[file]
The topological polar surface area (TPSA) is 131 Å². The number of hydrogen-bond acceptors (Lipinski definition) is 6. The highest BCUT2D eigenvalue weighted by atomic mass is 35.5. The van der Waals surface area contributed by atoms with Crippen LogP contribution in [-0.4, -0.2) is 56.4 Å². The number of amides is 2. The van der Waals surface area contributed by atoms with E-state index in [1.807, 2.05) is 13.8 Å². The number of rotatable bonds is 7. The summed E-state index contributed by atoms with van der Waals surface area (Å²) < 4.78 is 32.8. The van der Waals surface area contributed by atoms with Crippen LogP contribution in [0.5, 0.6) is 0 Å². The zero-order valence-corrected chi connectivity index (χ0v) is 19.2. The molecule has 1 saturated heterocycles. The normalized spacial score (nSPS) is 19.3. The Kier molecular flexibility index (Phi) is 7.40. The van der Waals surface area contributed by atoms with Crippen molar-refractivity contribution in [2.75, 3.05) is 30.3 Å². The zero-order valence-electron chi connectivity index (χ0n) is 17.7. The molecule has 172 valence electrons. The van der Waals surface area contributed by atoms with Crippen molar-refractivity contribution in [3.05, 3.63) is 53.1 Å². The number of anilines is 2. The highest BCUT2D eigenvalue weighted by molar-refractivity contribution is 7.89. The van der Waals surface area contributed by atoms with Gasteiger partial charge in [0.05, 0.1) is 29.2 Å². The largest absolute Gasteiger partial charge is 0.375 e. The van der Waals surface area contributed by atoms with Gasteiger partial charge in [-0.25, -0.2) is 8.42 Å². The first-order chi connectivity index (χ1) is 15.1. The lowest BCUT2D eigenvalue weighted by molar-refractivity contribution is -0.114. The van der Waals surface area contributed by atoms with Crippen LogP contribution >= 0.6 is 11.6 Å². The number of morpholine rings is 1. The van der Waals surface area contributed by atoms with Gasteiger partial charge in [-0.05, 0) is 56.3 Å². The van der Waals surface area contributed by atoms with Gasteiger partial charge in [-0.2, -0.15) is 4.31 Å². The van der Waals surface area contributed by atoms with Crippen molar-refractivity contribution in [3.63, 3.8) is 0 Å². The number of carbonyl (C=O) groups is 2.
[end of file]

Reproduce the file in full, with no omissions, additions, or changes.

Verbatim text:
The topological polar surface area (TPSA) is 131 Å². The number of hydrogen-bond acceptors (Lipinski definition) is 6. The highest BCUT2D eigenvalue weighted by atomic mass is 35.5. The van der Waals surface area contributed by atoms with Crippen LogP contribution in [-0.4, -0.2) is 56.4 Å². The number of amides is 2. The van der Waals surface area contributed by atoms with E-state index in [1.807, 2.05) is 13.8 Å². The number of rotatable bonds is 7. The summed E-state index contributed by atoms with van der Waals surface area (Å²) < 4.78 is 32.8. The van der Waals surface area contributed by atoms with Crippen LogP contribution in [0.5, 0.6) is 0 Å². The zero-order valence-corrected chi connectivity index (χ0v) is 19.2. The molecule has 1 saturated heterocycles. The normalized spacial score (nSPS) is 19.3. The Kier molecular flexibility index (Phi) is 7.40. The van der Waals surface area contributed by atoms with Crippen molar-refractivity contribution in [2.75, 3.05) is 30.3 Å². The zero-order valence-electron chi connectivity index (χ0n) is 17.7. The molecule has 172 valence electrons. The van der Waals surface area contributed by atoms with Crippen molar-refractivity contribution in [3.05, 3.63) is 53.1 Å². The number of anilines is 2. The highest BCUT2D eigenvalue weighted by molar-refractivity contribution is 7.89. The van der Waals surface area contributed by atoms with Gasteiger partial charge in [0.05, 0.1) is 29.2 Å². The largest absolute Gasteiger partial charge is 0.375 e. The van der Waals surface area contributed by atoms with Gasteiger partial charge in [-0.25, -0.2) is 8.42 Å². The first-order chi connectivity index (χ1) is 15.1. The lowest BCUT2D eigenvalue weighted by molar-refractivity contribution is -0.114. The van der Waals surface area contributed by atoms with Crippen LogP contribution >= 0.6 is 11.6 Å². The number of morpholine rings is 1. The van der Waals surface area contributed by atoms with Gasteiger partial charge in [-0.05, 0) is 56.3 Å². The van der Waals surface area contributed by atoms with Gasteiger partial charge in [-0.2, -0.15) is 4.31 Å². The van der Waals surface area contributed by atoms with Crippen molar-refractivity contribution in [3.63, 3.8) is 0 Å². The number of carbonyl (C=O) groups is 2.